Share this post


Link to post
Share on other sites
I haven't paid much attention to the uses of specific structures until recently - I was interested more in the general geography and things that photograph well. A few that come to mind (and I'm sure that there are many more...) are the South Mountain Inn, west of Frederick, Maryland, this Inn, in Flintstone, Maryland, and this place, which clearly requires some major work. There's also the Four Mile House, in Cumberland, and I'm sure many more.

 

One of the more interesting ones is on an old alignment, Exline Road, on the east side of Sideling Hill, a couple miles west of Hancock, Maryland. I can't quite tell whether it's been split up into a triplex or what. I'll post photos later tonight, once I figure out how to fix all the photos that I shot with the white balance on my camera set to "tungsten" - oops.

 

Unlike in, say, Ohio, where many of the National Road motels have remained motels or rental housing, many of the inns in Maryland have become private houses. You notice them mostly because a house seems both too big and too close to the road for the age of the structure - if it were merely the house of a well-off individual, it would be set back further from the road.

 

I enjoy matching old road sites with period descriptions. Your photo of the Old South Mountain Inn appears to be that of Millers Tavern, described by Searight as follows:

 

“South Mountain comes next and here a tavern was kept by one Miller. It was a wagon stand, a stone building, on the north side of the road.”

 

The Old South Mountain Inn web site describes it as a wagon stand as well, so perhaps they are one and the same.

 

I suppose someone has taken Searight’s book and following his descriptions, identified the taverns, bridges, and yes, the mileposts, he notes.

 

Great photos! And happily, most photo editing software has white balance adjustments :) !

 

I really appreciate the photos and desriptions!

 

Keep the Show on the Road!

Share this post


Link to post
Share on other sites

I love Bridges! I have been paying close attention to the styles of the railings and trying to guess the era by the architecture. I have seen some excellent examples around my area and will take pictures. The first five photos of this thread are great examples of the 'mission' style of railing that went from the 20's to 50's but the most I've seen are 30's and 40's. It will be fun to resurrect this thread.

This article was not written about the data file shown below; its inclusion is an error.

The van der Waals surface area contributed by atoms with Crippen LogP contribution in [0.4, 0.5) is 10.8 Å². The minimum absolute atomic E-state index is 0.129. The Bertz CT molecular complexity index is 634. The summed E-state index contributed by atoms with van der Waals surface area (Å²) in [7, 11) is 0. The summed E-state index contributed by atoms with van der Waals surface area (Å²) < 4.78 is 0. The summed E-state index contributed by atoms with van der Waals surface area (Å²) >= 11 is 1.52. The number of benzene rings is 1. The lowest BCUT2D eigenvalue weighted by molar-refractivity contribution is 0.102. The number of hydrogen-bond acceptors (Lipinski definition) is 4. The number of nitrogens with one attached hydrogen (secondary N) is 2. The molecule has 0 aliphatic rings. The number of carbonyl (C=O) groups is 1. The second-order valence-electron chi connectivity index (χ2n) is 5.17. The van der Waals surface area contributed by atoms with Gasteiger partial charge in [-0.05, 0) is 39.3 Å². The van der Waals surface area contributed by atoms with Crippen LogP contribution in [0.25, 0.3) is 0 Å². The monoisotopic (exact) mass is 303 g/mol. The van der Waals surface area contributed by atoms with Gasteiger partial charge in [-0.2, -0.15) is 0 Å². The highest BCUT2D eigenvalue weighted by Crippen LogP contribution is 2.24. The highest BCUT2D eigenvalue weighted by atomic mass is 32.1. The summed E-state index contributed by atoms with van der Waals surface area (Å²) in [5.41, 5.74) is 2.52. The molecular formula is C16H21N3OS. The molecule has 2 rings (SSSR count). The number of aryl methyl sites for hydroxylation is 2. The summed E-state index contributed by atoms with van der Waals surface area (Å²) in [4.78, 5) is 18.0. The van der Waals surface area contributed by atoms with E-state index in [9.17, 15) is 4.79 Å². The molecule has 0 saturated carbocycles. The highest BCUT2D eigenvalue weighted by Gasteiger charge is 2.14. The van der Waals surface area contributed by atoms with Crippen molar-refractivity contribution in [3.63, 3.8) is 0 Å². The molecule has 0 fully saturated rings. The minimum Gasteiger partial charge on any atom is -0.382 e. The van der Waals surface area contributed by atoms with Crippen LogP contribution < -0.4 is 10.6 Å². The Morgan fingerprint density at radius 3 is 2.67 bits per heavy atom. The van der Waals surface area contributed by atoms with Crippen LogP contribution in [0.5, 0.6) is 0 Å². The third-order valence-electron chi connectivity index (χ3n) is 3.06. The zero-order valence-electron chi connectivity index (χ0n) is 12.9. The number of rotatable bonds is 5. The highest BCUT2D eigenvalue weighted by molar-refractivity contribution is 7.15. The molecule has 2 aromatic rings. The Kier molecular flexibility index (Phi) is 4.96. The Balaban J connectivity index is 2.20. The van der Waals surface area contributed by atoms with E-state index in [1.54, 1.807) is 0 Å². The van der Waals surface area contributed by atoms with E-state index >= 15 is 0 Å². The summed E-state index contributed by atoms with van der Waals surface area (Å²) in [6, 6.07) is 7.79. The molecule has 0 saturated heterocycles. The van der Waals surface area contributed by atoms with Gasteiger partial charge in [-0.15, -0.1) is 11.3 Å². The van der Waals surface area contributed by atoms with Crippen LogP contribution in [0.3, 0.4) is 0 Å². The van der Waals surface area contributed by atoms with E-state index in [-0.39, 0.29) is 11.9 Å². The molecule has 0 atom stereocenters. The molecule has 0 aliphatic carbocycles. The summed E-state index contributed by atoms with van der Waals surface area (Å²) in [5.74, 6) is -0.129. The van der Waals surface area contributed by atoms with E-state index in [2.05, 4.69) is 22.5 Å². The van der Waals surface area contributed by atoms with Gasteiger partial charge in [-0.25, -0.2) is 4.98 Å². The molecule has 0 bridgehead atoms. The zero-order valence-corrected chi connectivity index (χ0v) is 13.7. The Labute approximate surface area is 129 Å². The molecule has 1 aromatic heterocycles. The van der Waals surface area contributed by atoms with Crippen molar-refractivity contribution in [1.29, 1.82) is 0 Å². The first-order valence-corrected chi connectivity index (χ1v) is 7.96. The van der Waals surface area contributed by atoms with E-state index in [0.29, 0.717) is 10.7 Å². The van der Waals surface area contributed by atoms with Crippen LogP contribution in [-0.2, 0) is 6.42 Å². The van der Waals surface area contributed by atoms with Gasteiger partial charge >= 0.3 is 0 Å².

~ Suey.

Share this post


Link to post
Share on other sites

I love Bridges! I have been paying close attention to the styles of the railings and trying to guess the era by the architecture. I have seen some excellent examples around my area and will take pictures. The first five photos of this thread are great examples of the 'mission' style of railing that went from the 20's to 50's but the most I've seen are 30's and 40's. It will be fun to resurrect this thread.

~ Suey.

 

I love bridges, too, but I'm really chiming in here just because I love your screen name! Wish I could think of something half as clever.

Share this post


Link to post
Share on other sites

Our buddy Suey has returned to the forum. Welcome back!

 

So it is bridges, is it? I'm sure California is a suitable lab for identification of railing types, and any insights into dating will be appreciated.

 

I have been "holding back" on a bridge Sheila and I visited a month or so ago. Sooner or later I want to discuss it in greater detail, with more photos, but here is a "teaser." This is the Hillman bridge across the Suwannee River on the Old Spanish Trail near Ellaville, Florida. It was built in 1926-27.

 

This link leads to a piku piku 3D view, but you can also select parallel or cross eye, or 2D. (Part of my continuing exploration of the best way to show 3D).

 

Piku Piku View

 

Dave

 

Keep the Show on the Road!

Share this post


Link to post
Share on other sites

Show: Your bridge "way down upon the Suwanee River" jogged my memory, so I checked the gallery, and, sho 'nuff, it looks almost identical to the old US 80 bridge across the Gila River by the Gillespie Dam (between Gila Bend and Buckeye, AZ), that I shot last year. It was also constructed in 1926, so that was a common type from that era, it seems.

Share this post


Link to post
Share on other sites

Show: Your bridge "way down upon the Suwanee River" jogged my memory, so I checked the gallery, and, sho 'nuff, it looks almost identical to the old US 80 bridge across the Gila River by the Gillespie Dam (between Gila Bend and Buckeye, AZ), that I shot last year. It was also constructed in 1926, so that was a common type from that era, it seems.

 

First, thanks for the comeback!!

 

Your observation sparked me to go back in my "archives" to February, 2007 and compare the Gillespie bridge (top) on US 80 in Arizona near Gila Bend with the Hillman (bottom)(February, 2010, at Ellaville, Florida). They are definitely similar, and it may be that on technical inspection, would be of the same engineering design. They do differ in detail, as would be expected.

 

I have put my photos of each up for comparison. Suey may note the "unique" pedestrian railings on the Suwannee River example.

 

ARGil.jpg

 

 

ARSuw.jpg

 

 

Dave

 

Keep the Show on the Road!

Share this post


Link to post
Share on other sites

Create an account or sign in to comment

You need to be a member in order to leave a comment

Create an account

Sign up for a new account in our community. It's easy!

Register a new account

Sign in

Already have an account? Sign in here.

Sign In Now

×